While the Port Jefferson food pantry she supposedly ran for ten years fell into disarray, a Stony Brook woman allegedly raked in all the profits from selling fake Tiffany jewelry made in China under the guise of raising money to feed the poor.
Mary Ann Bell, 69, of Stony Brook, was arrested by Suffolk County police on Dec. 1 at as she was plying her goods, telling customers that the Tiffany jewelry items were “factory seconds at affordable prices,” according to Suffolk County District Attorney Thomas Spota. He said that Bell even went as far as telling clients that they could take a tax deduction for buying her merchandise.
The money was supposed to be used to fill the shelves in the Greater Port Jefferson Food Pantry, a charity she took over more than a decade ago and apparently ran legitimately until about three years ago when she concocted the scheme.
Police say that when they opened the pantry it had only old food and rusty canned goods stored in it.
Spota said Bell admitted to keeping most of the $150,000 per year she made on the scam for herself to pay for personal expenses like her home mortgage and at least one Florida trip to Disney. However, he said Bell is not cooperating with the investigation at this point in time.
“She was using the charity to launder money,” Spota said at a press conference on Wednesday morning. “A very convenient way to dupe people.”
Bell purchased the knock-offs on the Internet from a manufacturer in China. To help avoid detection she had the jewelry shipped to her home and the bogus packaging was sent to a different location, which, according to police, is still under investigation.
The district attorney’s office said that they could not reveal the website address that Bell used because the investigation is ongoing.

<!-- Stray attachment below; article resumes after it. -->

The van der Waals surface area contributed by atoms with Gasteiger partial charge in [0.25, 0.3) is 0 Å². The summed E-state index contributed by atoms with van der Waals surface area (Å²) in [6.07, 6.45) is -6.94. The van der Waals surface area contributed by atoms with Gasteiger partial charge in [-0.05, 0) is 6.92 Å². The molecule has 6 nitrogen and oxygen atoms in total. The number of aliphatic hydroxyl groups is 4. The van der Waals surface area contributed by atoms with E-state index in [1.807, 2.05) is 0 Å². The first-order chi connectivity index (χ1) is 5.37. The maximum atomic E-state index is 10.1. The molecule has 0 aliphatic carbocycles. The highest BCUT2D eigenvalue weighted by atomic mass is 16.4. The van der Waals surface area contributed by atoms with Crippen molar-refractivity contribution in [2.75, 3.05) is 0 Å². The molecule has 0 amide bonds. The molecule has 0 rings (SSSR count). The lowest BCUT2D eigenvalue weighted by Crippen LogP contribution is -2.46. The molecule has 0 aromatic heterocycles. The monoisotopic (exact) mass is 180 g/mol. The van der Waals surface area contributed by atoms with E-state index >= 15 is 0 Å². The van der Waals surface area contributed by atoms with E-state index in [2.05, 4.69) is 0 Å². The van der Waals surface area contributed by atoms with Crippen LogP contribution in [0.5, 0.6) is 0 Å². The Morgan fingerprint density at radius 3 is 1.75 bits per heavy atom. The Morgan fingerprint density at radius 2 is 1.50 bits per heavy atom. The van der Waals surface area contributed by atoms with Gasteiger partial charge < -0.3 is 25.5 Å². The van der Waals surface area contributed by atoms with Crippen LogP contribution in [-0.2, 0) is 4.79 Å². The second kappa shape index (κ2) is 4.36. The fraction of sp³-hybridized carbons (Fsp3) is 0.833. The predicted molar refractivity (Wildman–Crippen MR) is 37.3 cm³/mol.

When customers started bringing the jewelry into a Tiffany’s store in Manhattan complaining about flaws, the jeweler told them the items were fake. In September the company brought the matter to the District Attorney’s office, starting the investigation.
When she was arrested, Bell had $3,000 in cash on her and an additional $4,000 in checks. Tiffany estimated that the cache of merchandise police seized from her home and her car would have been worth about $600,000 if it was authentic.
“Tiffany says this is a very significant operation in so far as they have seen,” said Spota.
The cost of the jewelry was about $5 per item, which she sold for $40 each on average. To further fool her customers Bell had a phony stamp on the jewelry that claimed it was 92.5 percent silver.
“In fact the jewelry is 1.5 to 4 percent silver,” Spota explained.
The pantry that Bell was supposed to be filling with food for the poor is located in a detached garage on the property of Wisdom House, one of a network of locations around Port Jefferson that are a part of , a community outreach organization run by the Rev. Frank Pizzarelli.
Pizzarelli said that Bell came to him almost 10 years ago looking to relocate the food pantry to the unused garage on the property. He let her use the garage rent-free and Bell even renovated it. Bell had been running the food pantry since before she came to him and she was recommended by “a number of credible people in the community.”
“She came with a good reputation,” he said. “She was a woman of good faith.”
At first the pantry was “thriving,” according to Pizzarelli but even as it was down to opening only one day a week he never thought there was anything amiss.
“All I know is that there were allegations,” he said. “That’s why the pantry is closed because it was in violation of our agreement.”
Pizaarelli says he now directs people to surrounding parishes that have food pantries.
Bell was charged with trademark counterfeiting in the second degree. She will be arraigned on Feb. 1 in Central Islip. The district attorney said that Bell has no previous arrests and if convicted she could serve up to four years in prison.